In the deep sense of our guilt, we fly for refuge into the wounded side of Jesus!
Be merciful, be merciful unto us—whose only hope is in Your unfailing mercy.

Our sins rise higher than the heavens—but Your merits in our behalf surpass the very heaven of heavens!

Our unrighteousness would weigh us down to hell—but Your glorious righteousness exalts us to Your heavenly throne!

All things in us call for our damnation—but all things in You demand our forgiveness.

We appeal, then, from Your throne of perfect justice—to Your throne of boundless grace!

Blessed Jesus, we hide ourselves in the sure covert of Your wrath-appeasing wounds!

Grant us to hear Your voice assuring us: that by Your stripes we are healed; that You have been bruised for our iniquities; that You have been made sin for us—that we might have Your divine righteousness; and that all our vile and grievous iniquities, are forgiven and buried in the ocean of Your sin-concealing blood!

We are guilty—yet pardoned!

We are lost in ourselves—yet fully saved in You!

Enable us to cling firmly to Your cross—even as we now seek safety and repose beneath its sin-atoning shelter!

Let floods of sustaining grace from Your inexhaustible treasury, enrich our poor and weary souls.

If the enemy approaches, quicken our steps to flee into the wounds of Jesus as our sure refuge! Sheltered in the ark of safety, may we cease to tremble at all alarms. May You our good Shepherd lead us this day into the green pastures of His refreshing Word, and cause us to lie down beside the rivers of Your divine comforts.

These prayers we humbly offer in the name of Jesus Christ, and trusting only in His saving merits. Amen.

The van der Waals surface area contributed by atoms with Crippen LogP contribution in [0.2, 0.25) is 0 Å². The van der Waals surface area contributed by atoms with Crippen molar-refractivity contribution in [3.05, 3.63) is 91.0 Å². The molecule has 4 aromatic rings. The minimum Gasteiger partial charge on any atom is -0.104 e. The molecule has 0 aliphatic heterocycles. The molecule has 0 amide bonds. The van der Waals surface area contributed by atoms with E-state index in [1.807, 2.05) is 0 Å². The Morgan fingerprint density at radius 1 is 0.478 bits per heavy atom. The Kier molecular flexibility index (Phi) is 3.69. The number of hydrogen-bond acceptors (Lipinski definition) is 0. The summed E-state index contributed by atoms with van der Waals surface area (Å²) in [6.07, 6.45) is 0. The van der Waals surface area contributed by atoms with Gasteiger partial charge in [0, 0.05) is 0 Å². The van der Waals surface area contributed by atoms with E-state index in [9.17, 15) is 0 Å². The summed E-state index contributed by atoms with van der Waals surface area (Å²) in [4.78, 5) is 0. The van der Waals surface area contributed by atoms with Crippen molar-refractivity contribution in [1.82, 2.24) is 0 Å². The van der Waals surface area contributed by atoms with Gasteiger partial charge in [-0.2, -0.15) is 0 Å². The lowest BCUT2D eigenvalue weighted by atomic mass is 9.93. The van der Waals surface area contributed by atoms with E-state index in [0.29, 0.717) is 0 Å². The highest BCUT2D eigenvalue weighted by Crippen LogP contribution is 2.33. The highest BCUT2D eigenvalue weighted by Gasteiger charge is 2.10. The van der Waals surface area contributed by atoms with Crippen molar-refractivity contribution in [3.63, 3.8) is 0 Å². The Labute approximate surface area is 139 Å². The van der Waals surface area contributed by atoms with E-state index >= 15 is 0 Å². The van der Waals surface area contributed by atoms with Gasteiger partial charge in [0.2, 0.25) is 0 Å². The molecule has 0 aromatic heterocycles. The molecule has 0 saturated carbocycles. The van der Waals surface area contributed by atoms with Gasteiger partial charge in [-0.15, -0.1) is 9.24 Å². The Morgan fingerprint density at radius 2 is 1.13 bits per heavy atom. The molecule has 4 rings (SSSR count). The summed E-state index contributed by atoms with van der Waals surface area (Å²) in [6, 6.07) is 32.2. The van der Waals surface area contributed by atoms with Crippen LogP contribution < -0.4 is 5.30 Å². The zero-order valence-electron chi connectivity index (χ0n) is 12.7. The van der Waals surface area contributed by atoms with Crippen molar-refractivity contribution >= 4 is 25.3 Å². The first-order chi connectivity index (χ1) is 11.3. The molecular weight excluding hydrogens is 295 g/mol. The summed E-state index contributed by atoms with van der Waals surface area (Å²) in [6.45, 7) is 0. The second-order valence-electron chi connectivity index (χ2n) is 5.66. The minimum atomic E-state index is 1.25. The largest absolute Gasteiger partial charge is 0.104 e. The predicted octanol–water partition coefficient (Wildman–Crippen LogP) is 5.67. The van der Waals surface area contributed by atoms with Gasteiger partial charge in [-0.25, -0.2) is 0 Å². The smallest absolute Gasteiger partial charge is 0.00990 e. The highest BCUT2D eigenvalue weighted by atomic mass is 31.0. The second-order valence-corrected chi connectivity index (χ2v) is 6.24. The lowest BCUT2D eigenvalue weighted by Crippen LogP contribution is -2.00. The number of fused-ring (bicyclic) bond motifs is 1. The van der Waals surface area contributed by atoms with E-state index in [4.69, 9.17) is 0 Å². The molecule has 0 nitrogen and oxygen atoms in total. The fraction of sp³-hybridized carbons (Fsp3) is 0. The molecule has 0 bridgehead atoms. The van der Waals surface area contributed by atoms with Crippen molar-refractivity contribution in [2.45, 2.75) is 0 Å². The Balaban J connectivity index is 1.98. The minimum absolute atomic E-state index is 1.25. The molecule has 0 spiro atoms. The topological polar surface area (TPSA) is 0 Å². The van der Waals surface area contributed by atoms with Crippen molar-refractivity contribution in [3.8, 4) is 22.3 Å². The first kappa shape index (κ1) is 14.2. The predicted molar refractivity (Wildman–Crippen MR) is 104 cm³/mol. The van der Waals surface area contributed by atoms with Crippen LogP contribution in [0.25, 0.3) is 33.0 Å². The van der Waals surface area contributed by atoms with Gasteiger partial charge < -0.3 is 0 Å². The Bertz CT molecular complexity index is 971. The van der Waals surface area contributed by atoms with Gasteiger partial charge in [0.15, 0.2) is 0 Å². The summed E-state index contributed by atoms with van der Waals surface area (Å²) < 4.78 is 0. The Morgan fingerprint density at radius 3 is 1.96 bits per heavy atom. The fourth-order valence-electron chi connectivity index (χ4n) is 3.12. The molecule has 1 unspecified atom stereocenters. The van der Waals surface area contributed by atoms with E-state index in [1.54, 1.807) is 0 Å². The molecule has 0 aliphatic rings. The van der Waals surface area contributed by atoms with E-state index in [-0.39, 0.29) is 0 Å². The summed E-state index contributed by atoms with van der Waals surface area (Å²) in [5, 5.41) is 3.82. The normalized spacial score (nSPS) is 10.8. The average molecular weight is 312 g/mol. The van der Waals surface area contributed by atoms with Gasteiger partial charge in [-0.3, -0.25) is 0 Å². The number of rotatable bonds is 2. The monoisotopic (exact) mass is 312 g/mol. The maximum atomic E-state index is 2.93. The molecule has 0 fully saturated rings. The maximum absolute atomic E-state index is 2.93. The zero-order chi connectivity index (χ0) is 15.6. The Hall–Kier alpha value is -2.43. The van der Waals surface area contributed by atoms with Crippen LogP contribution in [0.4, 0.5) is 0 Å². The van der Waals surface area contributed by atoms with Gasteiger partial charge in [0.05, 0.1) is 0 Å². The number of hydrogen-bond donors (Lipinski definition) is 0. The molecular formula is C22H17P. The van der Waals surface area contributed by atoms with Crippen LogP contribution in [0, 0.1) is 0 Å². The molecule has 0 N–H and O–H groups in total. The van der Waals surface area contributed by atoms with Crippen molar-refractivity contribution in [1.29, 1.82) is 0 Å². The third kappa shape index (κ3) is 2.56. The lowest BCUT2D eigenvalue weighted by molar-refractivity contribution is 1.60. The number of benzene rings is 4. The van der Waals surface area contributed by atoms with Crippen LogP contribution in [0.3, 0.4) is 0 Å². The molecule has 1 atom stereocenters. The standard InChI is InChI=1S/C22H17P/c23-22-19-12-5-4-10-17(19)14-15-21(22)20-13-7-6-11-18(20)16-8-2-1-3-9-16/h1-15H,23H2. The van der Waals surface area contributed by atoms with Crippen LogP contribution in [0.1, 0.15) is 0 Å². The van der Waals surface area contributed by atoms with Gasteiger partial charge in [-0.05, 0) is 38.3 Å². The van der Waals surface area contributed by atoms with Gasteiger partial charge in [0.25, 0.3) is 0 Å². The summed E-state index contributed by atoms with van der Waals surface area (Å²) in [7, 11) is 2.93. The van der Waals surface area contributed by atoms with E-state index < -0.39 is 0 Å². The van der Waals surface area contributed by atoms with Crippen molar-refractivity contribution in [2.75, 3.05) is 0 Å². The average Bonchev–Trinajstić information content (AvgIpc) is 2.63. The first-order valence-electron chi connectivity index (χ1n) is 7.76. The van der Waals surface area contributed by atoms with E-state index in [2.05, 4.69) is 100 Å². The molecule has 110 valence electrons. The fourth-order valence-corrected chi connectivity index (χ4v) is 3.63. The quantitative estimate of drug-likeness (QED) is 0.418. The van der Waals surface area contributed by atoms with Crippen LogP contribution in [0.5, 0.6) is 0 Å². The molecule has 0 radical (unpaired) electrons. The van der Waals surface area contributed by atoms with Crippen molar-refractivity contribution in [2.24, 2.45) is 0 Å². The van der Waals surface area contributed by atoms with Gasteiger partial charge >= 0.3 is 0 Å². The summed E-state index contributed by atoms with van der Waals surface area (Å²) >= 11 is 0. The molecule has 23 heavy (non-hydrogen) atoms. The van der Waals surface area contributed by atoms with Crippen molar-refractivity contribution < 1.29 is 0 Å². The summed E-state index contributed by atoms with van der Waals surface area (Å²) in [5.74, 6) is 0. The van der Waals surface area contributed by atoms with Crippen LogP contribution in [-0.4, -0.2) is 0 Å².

~  ~  ~  ~

The city was full of idols!

(Charles Spurgeon, 1863)

"While Paul was waiting for them in Athens, he was greatly distressed to see that the city was full of idols!" Acts 17:16

With what indignation must the Lord look down upon that apostate harlot, called the Romish Church, when, in all her sanctuaries, there are idolatrous statues, relics and shrines; and poor infatuated beings are even taught to bow before a piece of bread.

In England, Popish idolatry is not so boldly barefaced as it is in other lands; but I have seen it, and my soul has been moved with indignation like that of Paul on Mars' Hill, when he saw the city given up wholly to idolatry. I have seen . . .
  thousands adore the wafer,
  hundreds bow before the statue of the Virgin,
  scores at prayer before a crucifix, and
  companies of men and women adoring a rotten bone or a rusty nail, because it is said to be the relic of a saint.

Purge yourselves, purge yourselves of this leaven! I charge you before God, the Judge of the living and the dead, if you would not be partakers of her plagues, then come out from her, and let your protest be increasingly vehement against this church which exalts itself above God.

Let our Protestant Churches, which have too great a savor of Popery in them, cleanse themselves of her fornications, lest the Lord visit them with fire and pour the plagues of Babylon upon them. Renounce, my brethren, every ceremony which has not Scripture for its warrant; and every doctrine which is not established by the plain testimony of the Word of God. Let us, above all, never by any word or deed, have any complicity with this communion of devils, this gathering together of the sons of Baal. And since our God is a jealous God, let us not provoke Him by any affinity, fellowship, or amity with this Mother of Harlots and abominations of the earth.

"Therefore come out from them and be separate, says the Lord. Touch no unclean thing, and I will receive you. I will be a Father to you, and you will be My sons and daughters, says the Lord Almighty." 2 Corinthians 6:17-18

   ~  ~  ~  ~

While we mourn over our many maladies

(Henry Law, "Family Prayers")

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"This is the victory that has overcome the world, even our faith." 1 John 5:4

While we mourn over our many maladies—we see that increase of faith would be the grand remedy! Our hearts are often . . .
  the cage of every unclean bird,
  the fount of every loathsome desire,
  the deadly fruit of every poisonous tree,
  the open wayside of every earthly lust and passion.